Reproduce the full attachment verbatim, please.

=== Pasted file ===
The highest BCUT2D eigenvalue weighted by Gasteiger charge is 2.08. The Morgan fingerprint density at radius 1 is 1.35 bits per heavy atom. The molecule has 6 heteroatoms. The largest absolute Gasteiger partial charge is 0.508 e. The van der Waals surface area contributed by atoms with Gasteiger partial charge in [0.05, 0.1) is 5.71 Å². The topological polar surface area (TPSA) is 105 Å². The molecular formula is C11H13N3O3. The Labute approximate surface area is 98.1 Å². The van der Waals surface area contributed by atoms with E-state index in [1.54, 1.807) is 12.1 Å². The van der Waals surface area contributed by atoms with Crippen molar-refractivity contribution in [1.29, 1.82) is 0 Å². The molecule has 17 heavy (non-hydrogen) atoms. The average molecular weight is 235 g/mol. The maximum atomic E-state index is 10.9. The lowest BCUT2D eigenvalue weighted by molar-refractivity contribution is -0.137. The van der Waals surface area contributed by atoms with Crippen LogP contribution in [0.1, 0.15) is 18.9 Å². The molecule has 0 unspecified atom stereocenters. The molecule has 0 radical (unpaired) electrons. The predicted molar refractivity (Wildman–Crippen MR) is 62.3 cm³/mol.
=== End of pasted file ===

The highest BCUT2D eigenvalue weighted by Gasteiger charge is 2.08. The Morgan fingerprint density at radius 1 is 1.35 bits per heavy atom. The molecule has 6 heteroatoms. The largest absolute Gasteiger partial charge is 0.508 e. The van der Waals surface area contributed by atoms with Gasteiger partial charge in [0.05, 0.1) is 5.71 Å². The topological polar surface area (TPSA) is 105 Å². The molecular formula is C11H13N3O3. The Labute approximate surface area is 98.1 Å². The van der Waals surface area contributed by atoms with E-state index in [1.54, 1.807) is 12.1 Å². The van der Waals surface area contributed by atoms with Crippen molar-refractivity contribution in [1.29, 1.82) is 0 Å². The molecule has 17 heavy (non-hydrogen) atoms. The average molecular weight is 235 g/mol. The maximum atomic E-state index is 10.9. The lowest BCUT2D eigenvalue weighted by molar-refractivity contribution is -0.137. The van der Waals surface area contributed by atoms with Crippen LogP contribution in [0.1, 0.15) is 18.9 Å². The molecule has 0 unspecified atom stereocenters. The molecule has 0 radical (unpaired) electrons. The predicted molar refractivity (Wildman–Crippen MR) is 62.3 cm³/mol.